If i hadn’t seen the trailer for this film, I wouldn’t have given it the time of day, even on a Sunday. And call me biased, but i’m still not 100% convinced by Owen Wilson as a “serious actor”; especially as I am deeply in love with the film “Midnight in Paris”. It’s definitely an underrated film from the Woody Allen collection.
Either way, I found myself at Milbank Media Centre ready to watch the film with my brother on one side, my sister on the other, a small Americano in front of me and an open mind ahead.
For the review of this particular film, I would like to start with the location. Which means I should also start with an apology as me and my older siblings couldn’t stop placing bets on during the film as to where it is supposed to be set even though it was filmed in Thailand. All we know is that it is next to the boarder of Vietnam which is where the family are trying to get to. Therefore I’ve deduced that the countries it is supposedly meant to be set in are either China, Laos, or Cambodia. But I feel China is too obvious and quite frankly more powerful than the other countries so it must be set in Laos or Cambodia. I don’t know why, or if it was just me, but the location really bugged me especially as they didn’t reveal it in the film or in any plot summaries I read online. However, I am not sure if this vague detail can be part of any reason as to why the film didn’t take off.
Moving on, the film doesn’t start badly but rather starts plotting questions in your head with a watershed moment in the first five minutes. Even though you do not know what it means, you sure as hell know that it’s important. Leaving this in our minds, we are introduced into the action slowly and carefully with ye ol’ slow motion and pristine sound editing. This is when I fell into the film willingly and let myself go. I started to enjoy the horror elements to the film which the film is riddled with. Such as the dramatic irony: when the little girl is in the pool swimming without a care in the world, but she doesn’t know that metres away from her people are being beaten to a pulp; yet of course we do as the audience. (I believe this was also the part me and my sister were gesturing to my brother that if this was us in the film – it would definitely be him.)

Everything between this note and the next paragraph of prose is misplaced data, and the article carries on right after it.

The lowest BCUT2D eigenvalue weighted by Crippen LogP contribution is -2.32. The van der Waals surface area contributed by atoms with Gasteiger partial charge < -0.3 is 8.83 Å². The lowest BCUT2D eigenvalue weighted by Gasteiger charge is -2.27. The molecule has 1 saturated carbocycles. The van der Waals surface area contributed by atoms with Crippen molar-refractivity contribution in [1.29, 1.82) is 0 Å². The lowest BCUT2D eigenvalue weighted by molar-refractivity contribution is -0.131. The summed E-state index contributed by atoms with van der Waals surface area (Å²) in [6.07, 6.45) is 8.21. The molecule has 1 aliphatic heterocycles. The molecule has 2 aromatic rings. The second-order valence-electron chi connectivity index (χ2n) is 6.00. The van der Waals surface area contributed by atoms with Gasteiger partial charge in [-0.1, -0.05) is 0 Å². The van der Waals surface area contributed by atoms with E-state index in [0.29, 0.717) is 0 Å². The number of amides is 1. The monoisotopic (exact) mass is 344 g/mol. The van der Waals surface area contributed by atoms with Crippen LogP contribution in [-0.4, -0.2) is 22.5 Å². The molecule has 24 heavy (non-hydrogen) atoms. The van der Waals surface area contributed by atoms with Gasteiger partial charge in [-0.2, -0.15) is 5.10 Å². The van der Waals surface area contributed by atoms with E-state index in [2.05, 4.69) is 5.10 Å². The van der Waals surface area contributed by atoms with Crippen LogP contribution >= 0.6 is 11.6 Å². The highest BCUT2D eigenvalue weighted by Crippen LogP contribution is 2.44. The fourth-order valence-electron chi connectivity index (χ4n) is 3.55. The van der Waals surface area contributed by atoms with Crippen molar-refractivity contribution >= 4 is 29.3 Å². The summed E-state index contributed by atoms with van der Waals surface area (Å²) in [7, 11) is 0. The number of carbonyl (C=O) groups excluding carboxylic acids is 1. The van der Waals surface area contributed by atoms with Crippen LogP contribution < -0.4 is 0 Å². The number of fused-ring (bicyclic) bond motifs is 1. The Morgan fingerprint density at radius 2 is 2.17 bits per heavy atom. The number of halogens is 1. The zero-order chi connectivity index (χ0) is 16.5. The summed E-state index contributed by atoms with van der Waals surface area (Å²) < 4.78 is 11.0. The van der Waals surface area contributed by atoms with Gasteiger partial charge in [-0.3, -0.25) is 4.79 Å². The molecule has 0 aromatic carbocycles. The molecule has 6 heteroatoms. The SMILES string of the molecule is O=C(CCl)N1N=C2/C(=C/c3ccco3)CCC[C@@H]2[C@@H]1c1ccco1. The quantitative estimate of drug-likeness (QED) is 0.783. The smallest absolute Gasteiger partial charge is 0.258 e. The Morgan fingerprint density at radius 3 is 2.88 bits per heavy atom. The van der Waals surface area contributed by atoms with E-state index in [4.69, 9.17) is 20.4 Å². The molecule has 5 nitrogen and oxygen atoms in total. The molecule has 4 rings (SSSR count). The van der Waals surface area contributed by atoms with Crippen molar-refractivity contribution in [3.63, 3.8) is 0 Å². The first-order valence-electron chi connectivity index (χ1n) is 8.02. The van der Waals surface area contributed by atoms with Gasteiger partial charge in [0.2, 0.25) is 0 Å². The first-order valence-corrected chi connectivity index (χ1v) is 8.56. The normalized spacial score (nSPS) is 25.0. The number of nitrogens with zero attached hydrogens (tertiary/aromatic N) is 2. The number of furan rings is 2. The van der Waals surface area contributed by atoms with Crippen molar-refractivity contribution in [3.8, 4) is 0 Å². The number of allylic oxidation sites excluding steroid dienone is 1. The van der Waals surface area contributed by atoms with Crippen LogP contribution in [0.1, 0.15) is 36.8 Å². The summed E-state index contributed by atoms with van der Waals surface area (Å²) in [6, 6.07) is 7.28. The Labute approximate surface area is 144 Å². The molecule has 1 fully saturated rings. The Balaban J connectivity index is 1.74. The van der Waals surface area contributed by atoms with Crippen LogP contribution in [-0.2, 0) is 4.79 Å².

There are many stunts in the film which I was quite frankly shocked by, but at the same time enjoyed just at how ridiculous and courageous they were as we as human beings would love to think we would act this way in a situation like this, but we probably wouldn’t even think of half the stunts performed. (Without giving too much away, this is aimed at a scene on top of the hotel building.) I can imagine the director: John Erick Dowdle thought more about how to please his audience more than what we should take from the film, with his experience in horror films. And with that in mind, we must mention Bond number five. If you watch the film, you’ll later see how he is part of all the excitement and heroics with his rather “chirpy” and “blasé” character.
The performance from Owen Wilson was good, but I have to say I much prefer him in “Midnight in Paris”. This could be my biased view talking, but I just don’t feel that seeing him in this kind of film is really his strong point. Not everyone is meant to be a comedy and serious actor, some people are just far more superior in one than the other which I think could be the case for him which isn’t a bad thing at all. However, I take nothing away from him as there were parts where he was swamped in the protective father role, and I really felt for him in his chase to find safety for him and is family.
In this manhunt film where humans attack other humans with brute force (and no boundaries really), it made me think about the concept of the film which I think is absolutely brilliant. Without revealing too much, I felt that even though I don’t agree with the violence from the South East Asian country to all the Westerners and the people that helped or were assosiated with them, I understood where they were coming from. I’m not saying i’m the best person to talk politics with (Uh-oh!), but they are simply biting back at Western countries trying to take control of their own. Who can blame them for that?
The concept of the film is great. I honestly think it is, and so much can be done with it. However, I feel that even though I fell into it, it could have been delivered to the audience much better and with more than just the recipe to excite and thrill; but with respect and feeling and more of a direction. Even though, you want a film like this to keep you on the edge of your seat, it’s not enough to do that for a whole 100 minutes.
No Escape comes out September 4th.